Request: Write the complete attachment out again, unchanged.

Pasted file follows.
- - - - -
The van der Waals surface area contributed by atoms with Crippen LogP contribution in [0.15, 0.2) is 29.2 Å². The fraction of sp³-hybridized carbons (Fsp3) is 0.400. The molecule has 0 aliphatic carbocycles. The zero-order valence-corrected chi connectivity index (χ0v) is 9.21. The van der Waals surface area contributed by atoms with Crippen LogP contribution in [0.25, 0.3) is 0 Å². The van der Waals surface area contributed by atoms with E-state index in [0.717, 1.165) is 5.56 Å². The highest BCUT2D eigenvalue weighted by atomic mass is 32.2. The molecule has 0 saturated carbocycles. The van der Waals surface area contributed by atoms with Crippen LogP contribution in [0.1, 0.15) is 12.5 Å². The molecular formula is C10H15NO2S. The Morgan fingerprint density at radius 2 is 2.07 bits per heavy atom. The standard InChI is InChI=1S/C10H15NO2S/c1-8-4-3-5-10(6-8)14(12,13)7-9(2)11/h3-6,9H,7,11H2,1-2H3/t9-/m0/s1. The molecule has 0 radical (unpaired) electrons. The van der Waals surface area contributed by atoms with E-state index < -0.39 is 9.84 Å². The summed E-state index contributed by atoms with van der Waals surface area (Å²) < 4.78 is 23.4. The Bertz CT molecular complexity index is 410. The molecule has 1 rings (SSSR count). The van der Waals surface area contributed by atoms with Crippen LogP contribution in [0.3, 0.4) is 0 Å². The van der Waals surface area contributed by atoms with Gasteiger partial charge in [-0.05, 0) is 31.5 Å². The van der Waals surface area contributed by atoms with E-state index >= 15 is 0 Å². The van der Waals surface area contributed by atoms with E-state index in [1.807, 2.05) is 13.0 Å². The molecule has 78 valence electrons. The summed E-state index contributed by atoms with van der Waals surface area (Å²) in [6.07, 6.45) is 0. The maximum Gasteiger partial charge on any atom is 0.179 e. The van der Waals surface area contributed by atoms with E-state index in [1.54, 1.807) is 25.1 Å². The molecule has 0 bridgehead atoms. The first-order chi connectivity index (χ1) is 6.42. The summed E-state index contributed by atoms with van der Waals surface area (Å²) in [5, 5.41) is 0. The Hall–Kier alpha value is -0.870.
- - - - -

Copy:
The van der Waals surface area contributed by atoms with Crippen LogP contribution in [0.15, 0.2) is 29.2 Å². The fraction of sp³-hybridized carbons (Fsp3) is 0.400. The molecule has 0 aliphatic carbocycles. The zero-order valence-corrected chi connectivity index (χ0v) is 9.21. The van der Waals surface area contributed by atoms with Crippen LogP contribution in [0.25, 0.3) is 0 Å². The van der Waals surface area contributed by atoms with E-state index in [0.717, 1.165) is 5.56 Å². The highest BCUT2D eigenvalue weighted by atomic mass is 32.2. The molecule has 0 saturated carbocycles. The van der Waals surface area contributed by atoms with Crippen LogP contribution in [0.1, 0.15) is 12.5 Å². The molecular formula is C10H15NO2S. The Morgan fingerprint density at radius 2 is 2.07 bits per heavy atom. The standard InChI is InChI=1S/C10H15NO2S/c1-8-4-3-5-10(6-8)14(12,13)7-9(2)11/h3-6,9H,7,11H2,1-2H3/t9-/m0/s1. The molecule has 0 radical (unpaired) electrons. The van der Waals surface area contributed by atoms with E-state index < -0.39 is 9.84 Å². The summed E-state index contributed by atoms with van der Waals surface area (Å²) < 4.78 is 23.4. The Bertz CT molecular complexity index is 410. The molecule has 1 rings (SSSR count). The van der Waals surface area contributed by atoms with Crippen LogP contribution in [0.3, 0.4) is 0 Å². The van der Waals surface area contributed by atoms with Gasteiger partial charge in [-0.05, 0) is 31.5 Å². The van der Waals surface area contributed by atoms with E-state index >= 15 is 0 Å². The van der Waals surface area contributed by atoms with E-state index in [1.807, 2.05) is 13.0 Å². The molecule has 78 valence electrons. The summed E-state index contributed by atoms with van der Waals surface area (Å²) in [6.07, 6.45) is 0. The maximum Gasteiger partial charge on any atom is 0.179 e. The van der Waals surface area contributed by atoms with E-state index in [1.54, 1.807) is 25.1 Å². The molecule has 0 bridgehead atoms. The first-order chi connectivity index (χ1) is 6.42. The summed E-state index contributed by atoms with van der Waals surface area (Å²) in [5, 5.41) is 0. The Hall–Kier alpha value is -0.870.